The Journal The Authority on Global Business in Japan


April 2014
Tackling the Lag
Group highlights global best practices in medicine
Custom Media

Much like the ACCJ itself, the chamber’s Healthcare Committee has a long history. Japan is one of many countries with universal healthcare but, according to William Bishop, the committee chair, “equal access may be the most distinguishing characteristic” of the local healthcare market.

“A coordinated approach to the government of Japan, members of parliament, and medical associations is critical,” said vice chair Bruce Ellsworth. This is because the Ministry of Health, Labour and Welfare looks to parliament for a long-term vision and relies on the advice of leading healthcare practitioners when making policy decisions. The ministry not only oversees approval of new drugs and medical technologies, and administers industry compliance, but also evaluates and determines new product pricing, among other charges.

The committee has 215 members, and acts as an umbrella for five subcommittees: Pharmaceutical, Medical Device & Diagnostic, Bioscience, Health IT, and Dietary Supplements. Each have a membership of between 55 and 95.

The role of the committee is to “highlight the value of evidence-based global best practices to provide better patient outcomes and more effective resource allocation,” according to Bishop.

There has been progress in shortening the lag in getting drugs and medical devices into the Japanese market, especially when compared with approvals in other developed countries.

The Healthcare Committee notes there is also a “practice lag.” Although this is not unique to Japan, it often occurs as new guidelines evolve and are adopted around the world.

The committee strives to make recommendations for “the adoption of evidence-based global best practices that are most likely to yield a significant positive impact,” Ellsworth explained.

In addition to its comprehensive advocacy efforts, the committee also provides ample opportunities for networking and information gathering. Between 12 and 15 speaker events are held annually, as well as a quarterly Working Meeting.

In 2013, the Healthcare Committee began collaborating with the European Business Council (EBC), which provides further chances for networking with key private and public sector participants in the medical sector. The partnership has also been very beneficial in terms of advocacy, Bishop commented.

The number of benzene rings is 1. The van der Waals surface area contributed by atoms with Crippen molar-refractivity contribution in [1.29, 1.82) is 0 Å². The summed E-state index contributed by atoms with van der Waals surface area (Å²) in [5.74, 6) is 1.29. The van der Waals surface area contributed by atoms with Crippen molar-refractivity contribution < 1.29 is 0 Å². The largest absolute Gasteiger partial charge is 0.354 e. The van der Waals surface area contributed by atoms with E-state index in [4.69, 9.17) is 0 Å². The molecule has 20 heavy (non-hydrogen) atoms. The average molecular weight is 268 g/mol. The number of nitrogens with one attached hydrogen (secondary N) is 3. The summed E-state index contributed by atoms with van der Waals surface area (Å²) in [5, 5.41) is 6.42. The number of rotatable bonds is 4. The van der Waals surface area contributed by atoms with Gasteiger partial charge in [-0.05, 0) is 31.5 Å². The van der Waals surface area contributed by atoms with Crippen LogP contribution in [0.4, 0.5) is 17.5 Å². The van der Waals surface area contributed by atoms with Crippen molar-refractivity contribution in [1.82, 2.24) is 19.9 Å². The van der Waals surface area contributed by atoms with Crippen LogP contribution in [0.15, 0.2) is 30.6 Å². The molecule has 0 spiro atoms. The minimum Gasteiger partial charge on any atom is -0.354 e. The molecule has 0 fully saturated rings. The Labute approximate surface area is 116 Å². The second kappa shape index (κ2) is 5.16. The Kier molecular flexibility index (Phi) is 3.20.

The first ACCJ–EBC joint speaker event on April 2 will be titled “Japan Pharmaceutical Market Perspectives,” featuring Alan Thomas, director of client relations at IMS Japan K.K. The collaboration will also result in a Health Symposium this fall.

In addition to the joint speaker series, the 2014 ACCJ–EBC Healthcare Kickoff Planning Meeting was held on February 5, during which the partners “agreed to roll out a new Health Policy White Paper microsite and officially launch the ‘evergreen white paper’ initiative,” Bishop said.

The committee’s most recent luncheon, on February 21, was titled “Creating Shred Value by Reconceiving Products and Markets, Redefining Productivity in the Value Chain and Enabling Local Cluster Develop.” It attracted over 50 attendees.

Of all the Healthcare Committee’s events to date, committee leadership was unanimous in citing the lunch with Dr. Shinya Yamanaka, winner of the 2012 Nobel Prize in Medicine or Physiology, as the most successful. The Bioscience Subcommittee coordinated and co-sponsored the event.

Over 125 people attended the October 2013 presentation, at which Yamanaka described promising new applications of induced pluripotent stem (iPS) cells.

“His humble style and emphasis on family, vision, and hard work resonated strongly with the audience. Yamanaka’s clever wit and sense of humor also kept the audience entertained and engaged throughout the talk,” Bishop said.

Looking ahead, the committee believes the rising frequency of homecare over clinic and hospital visits, as well as cost efficiency, will be driving issues, largely due to the rapidly aging population.

“It is now more important than ever for the government, healthcare practitioners, and private corporations in Japan to focus on promoting wellness and the prevention and early detection of chronic and infectious disease,” Ellsworth said.